Aaron Judge put a definitive stamp on one of the great single-season performances by any hitter in baseball history on Tuesday night, smashing his 62nd home run of the year to eclipse Roger Maris’s long-standing American League record and topple one of the most hallowed numbers in all of sports.
Before a crowd at Globe Life Field buzzing in anticipation, the New York Yankees slugger drove a 1-1 slider from Texas Rangers right-hander Jesús Tinoco into the left field seats to lead off the top of the first inning in the second game of a day-night doubleheader. Having bested Babe Ruth’s total of 60 for the 1927 Yankees six days ago, Judge finally surpassed Maris’s 61 in the penultimate game of the regular season – exactly 61 years after his predecessor set the mark for the 1961 Yankees.
Few records have endured in the American sporting consciousness like Maris’s 61 home runs. Although the number was topped six times in the National League at the height of baseball’s steroid era – by Barry Bonds (the official major-league standard bearer with 73 in 2001), Mark McGwire (70 in 1998, 65 in 1999) and Sammy Sosa (66 in 1998, 64 in 2001 and 63 in 1999) – the Maris mark has stood the test of time in the American League since he famously chased down Ruth’s 60 on the final day of the season. And Maris’s record has stood untainted by the specter of performance-enhancing drugs that loomed over the game at the turn of the millennium, leading some to consider it the legitimate single-season record.
The stress of chasing down Ruth’s mark was so taxing that it famously, perhaps apocryphally, led to Maris’s hair falling out in clumps. While Judge’s pursuit was far less stressful on the surface – he’s handled the ceremony and media barrage of often repetitive questions with an uncommon professionalism and grace throughout the extended final stretch – the fortnight it took him to equal Ruth and then Maris before going clear of them both offered a callback to the difficulty of getting over the final hurdles.
He had gone nearly two months since taking a day off – a 5 August game at St Louis was his last day out of the lineup – and the mounting fatigue had taken a visible toll on his mechanics. Still, Judge came to bat 53 times after hitting his 60th homer two weeks ago against Pittsburgh, reaching base 27 times for a .509 on-base percentage amid the elevating pressure. Opposing pitchers, no doubt wanting to avoid becoming a trivia-question answer, have foisted a steady diet of down-and-away pitches on Judge rather than the inside fare he’s dined out on throughout his banner year. Indeed, Tuesday’s record-breaker came on an 88mph slider that hung a bit too high over the plate.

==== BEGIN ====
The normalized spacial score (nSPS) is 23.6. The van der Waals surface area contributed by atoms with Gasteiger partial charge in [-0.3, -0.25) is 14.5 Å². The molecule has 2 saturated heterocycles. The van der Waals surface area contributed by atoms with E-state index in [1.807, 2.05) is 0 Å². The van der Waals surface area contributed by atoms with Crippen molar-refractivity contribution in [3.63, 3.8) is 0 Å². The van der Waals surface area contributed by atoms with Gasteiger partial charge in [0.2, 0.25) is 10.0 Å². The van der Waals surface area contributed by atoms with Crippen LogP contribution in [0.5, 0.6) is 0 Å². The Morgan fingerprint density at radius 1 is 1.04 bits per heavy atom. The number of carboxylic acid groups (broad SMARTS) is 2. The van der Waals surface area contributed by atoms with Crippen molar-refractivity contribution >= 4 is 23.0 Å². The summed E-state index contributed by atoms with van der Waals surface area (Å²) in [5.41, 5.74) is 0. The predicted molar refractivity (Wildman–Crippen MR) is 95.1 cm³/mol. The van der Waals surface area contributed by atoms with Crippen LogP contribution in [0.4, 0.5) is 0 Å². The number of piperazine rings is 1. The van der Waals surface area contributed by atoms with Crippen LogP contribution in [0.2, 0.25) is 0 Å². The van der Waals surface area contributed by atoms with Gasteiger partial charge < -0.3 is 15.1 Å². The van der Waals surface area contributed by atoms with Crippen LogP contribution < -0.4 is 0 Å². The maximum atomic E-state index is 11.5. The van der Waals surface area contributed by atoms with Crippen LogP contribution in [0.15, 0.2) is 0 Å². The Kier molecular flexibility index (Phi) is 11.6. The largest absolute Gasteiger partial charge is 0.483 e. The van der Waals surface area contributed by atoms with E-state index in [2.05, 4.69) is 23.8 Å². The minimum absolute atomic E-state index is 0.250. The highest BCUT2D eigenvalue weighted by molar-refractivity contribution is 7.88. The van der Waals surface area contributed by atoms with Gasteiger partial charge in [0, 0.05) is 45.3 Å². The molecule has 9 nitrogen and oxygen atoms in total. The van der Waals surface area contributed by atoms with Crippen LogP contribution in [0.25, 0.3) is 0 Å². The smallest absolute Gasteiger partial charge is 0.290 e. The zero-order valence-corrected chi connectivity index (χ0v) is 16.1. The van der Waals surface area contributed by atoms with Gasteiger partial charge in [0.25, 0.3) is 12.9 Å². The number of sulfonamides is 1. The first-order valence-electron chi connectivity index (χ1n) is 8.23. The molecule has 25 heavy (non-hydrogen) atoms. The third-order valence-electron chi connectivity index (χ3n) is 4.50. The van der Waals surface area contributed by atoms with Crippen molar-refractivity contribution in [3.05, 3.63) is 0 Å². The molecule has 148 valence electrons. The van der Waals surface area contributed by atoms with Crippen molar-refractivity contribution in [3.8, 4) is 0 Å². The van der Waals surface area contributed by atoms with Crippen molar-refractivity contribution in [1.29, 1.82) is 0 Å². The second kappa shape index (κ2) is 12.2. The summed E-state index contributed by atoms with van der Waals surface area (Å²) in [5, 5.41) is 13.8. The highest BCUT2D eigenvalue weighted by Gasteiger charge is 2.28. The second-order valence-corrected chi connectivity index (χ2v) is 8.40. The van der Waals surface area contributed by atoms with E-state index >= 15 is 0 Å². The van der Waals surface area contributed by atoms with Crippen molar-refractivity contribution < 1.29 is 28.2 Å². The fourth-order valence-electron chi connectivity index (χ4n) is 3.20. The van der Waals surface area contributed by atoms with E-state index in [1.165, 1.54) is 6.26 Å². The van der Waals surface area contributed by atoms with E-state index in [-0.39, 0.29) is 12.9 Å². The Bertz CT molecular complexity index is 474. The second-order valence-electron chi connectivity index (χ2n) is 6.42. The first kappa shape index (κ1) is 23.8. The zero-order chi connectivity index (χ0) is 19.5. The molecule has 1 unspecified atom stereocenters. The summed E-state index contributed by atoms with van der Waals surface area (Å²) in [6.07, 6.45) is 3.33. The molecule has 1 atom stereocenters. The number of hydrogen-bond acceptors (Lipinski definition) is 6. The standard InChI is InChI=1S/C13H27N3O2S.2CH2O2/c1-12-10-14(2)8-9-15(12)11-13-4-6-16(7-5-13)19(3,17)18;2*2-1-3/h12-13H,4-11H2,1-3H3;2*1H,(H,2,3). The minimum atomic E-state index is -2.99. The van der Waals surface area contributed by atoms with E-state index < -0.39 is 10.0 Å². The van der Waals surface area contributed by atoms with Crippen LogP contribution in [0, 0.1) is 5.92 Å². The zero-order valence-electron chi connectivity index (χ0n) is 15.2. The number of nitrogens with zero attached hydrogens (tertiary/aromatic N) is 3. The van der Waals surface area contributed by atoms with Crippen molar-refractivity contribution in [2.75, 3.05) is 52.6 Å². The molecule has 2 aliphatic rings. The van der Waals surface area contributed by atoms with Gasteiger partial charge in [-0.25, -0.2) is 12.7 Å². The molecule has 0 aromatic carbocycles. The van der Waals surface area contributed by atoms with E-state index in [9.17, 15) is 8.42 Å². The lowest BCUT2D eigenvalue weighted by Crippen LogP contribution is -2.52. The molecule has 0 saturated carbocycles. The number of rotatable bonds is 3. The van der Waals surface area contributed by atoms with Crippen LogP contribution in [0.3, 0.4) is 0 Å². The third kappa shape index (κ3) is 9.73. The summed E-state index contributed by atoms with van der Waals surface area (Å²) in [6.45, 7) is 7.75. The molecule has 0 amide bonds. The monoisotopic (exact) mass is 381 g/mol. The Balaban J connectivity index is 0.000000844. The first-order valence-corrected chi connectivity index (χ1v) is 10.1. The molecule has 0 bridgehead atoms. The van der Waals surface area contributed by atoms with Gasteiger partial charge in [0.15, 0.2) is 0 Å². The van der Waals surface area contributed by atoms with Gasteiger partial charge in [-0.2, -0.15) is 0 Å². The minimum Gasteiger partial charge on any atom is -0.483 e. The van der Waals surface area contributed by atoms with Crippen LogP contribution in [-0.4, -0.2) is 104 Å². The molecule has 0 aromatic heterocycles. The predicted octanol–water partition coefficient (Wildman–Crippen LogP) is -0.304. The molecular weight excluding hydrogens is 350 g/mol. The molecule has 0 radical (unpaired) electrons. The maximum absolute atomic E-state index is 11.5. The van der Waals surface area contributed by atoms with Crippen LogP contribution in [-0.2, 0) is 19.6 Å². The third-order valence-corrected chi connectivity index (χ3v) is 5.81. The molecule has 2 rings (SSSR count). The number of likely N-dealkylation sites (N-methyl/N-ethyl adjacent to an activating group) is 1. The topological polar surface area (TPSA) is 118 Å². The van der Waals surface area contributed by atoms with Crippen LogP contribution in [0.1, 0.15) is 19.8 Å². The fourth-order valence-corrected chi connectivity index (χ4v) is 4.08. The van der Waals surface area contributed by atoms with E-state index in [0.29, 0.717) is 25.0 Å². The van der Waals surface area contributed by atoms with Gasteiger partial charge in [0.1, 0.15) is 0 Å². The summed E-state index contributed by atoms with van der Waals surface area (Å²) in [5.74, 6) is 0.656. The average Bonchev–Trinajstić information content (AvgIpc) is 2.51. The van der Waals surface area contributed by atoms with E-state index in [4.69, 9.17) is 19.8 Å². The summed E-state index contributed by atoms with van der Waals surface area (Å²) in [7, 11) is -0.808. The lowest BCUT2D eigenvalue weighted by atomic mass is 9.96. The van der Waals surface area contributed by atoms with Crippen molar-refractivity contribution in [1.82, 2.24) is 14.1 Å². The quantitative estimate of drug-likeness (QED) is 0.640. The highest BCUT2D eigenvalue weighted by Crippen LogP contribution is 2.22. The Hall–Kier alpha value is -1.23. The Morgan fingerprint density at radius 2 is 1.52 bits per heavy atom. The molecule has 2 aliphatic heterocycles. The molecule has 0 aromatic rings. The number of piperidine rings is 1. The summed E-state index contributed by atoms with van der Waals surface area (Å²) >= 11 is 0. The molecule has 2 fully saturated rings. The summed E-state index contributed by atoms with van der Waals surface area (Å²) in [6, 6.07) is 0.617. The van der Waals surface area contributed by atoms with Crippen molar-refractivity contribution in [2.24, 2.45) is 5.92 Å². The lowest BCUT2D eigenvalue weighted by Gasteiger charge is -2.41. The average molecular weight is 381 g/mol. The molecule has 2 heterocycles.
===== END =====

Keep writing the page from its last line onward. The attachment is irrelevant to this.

“I think it’s been a lot,” Yankees manager Aaron Boone said on Sunday, after Judge managed just one hit in 13 plate appearances in this weekend’s three-week series against Baltimore at Yankee Stadium. “I don’t know that it’s necessarily worn him down any more than just it’s that time of year that it is. I’m sure on some level, he wants to get it done and get it over with, but I don’t think that’s something that’s weighed on him too much.”
But now, after a wait, it is accomplished. And remarkably, the 30-year-old Judge’s record may go down as a footnote in the scope of his larger body of work this year. He’s vying to become the first Triple Crown winner in a decade – and only the second in 55 years – having almost single-handedly led his team to first place in baseball’s toughest division. He leads the majors with 131 runs batted in with a .311 batting average that’s only a few points behind Minnesota’s Luis Arraez, the AL leader at .315. The next most home runs in the majors after Judge’s 62? Kyle Schwarber’s 46 for the Philadelphia Phillies.
Judge is also the AL leader in runs scored, bases on balls, total bases, extra base hits, on-base percentage, slugging percentage, OPS+ and WAR, for those keeping score at home.
And he’s doing it all in a season where he bet on himself, turning down a seven-year, $213.5m contract extension because he was confident he was worth more. That will prove to be a good call when he almost certainly signs one of the richest deals in baseball history this winter. Among the first to offer congratulations was US president Joe Biden, who wrote: “History made, more history to make.”
When Ruth set the major-league record with his 60th homer in 1927, he was hardly shy about leaning into the sense that it would stand for a long time. “Sixty!” he yelled, according to several biographers. “Count ‘em, 60! Let’s see some other son of a bitch match that!” When the far more modest Maris finally overtook him, the sport’s gatekeepers did everything in their power to deny him the accomplishment, even slapping an official asterisk on the record – one that was finally removed decades later – to denote that he achieved it over 161 games as opposed to Ruth’s 154.
Now they have both given way to this mountain of a man at 6ft 7in and 282lbs, a pinstripe-clad marriage of Ruth’s brutish physicality and Maris’s self-effacing comportment. For nearly more than a century, the American League mark has called the Bronx home and there it will most likely remain for years to come.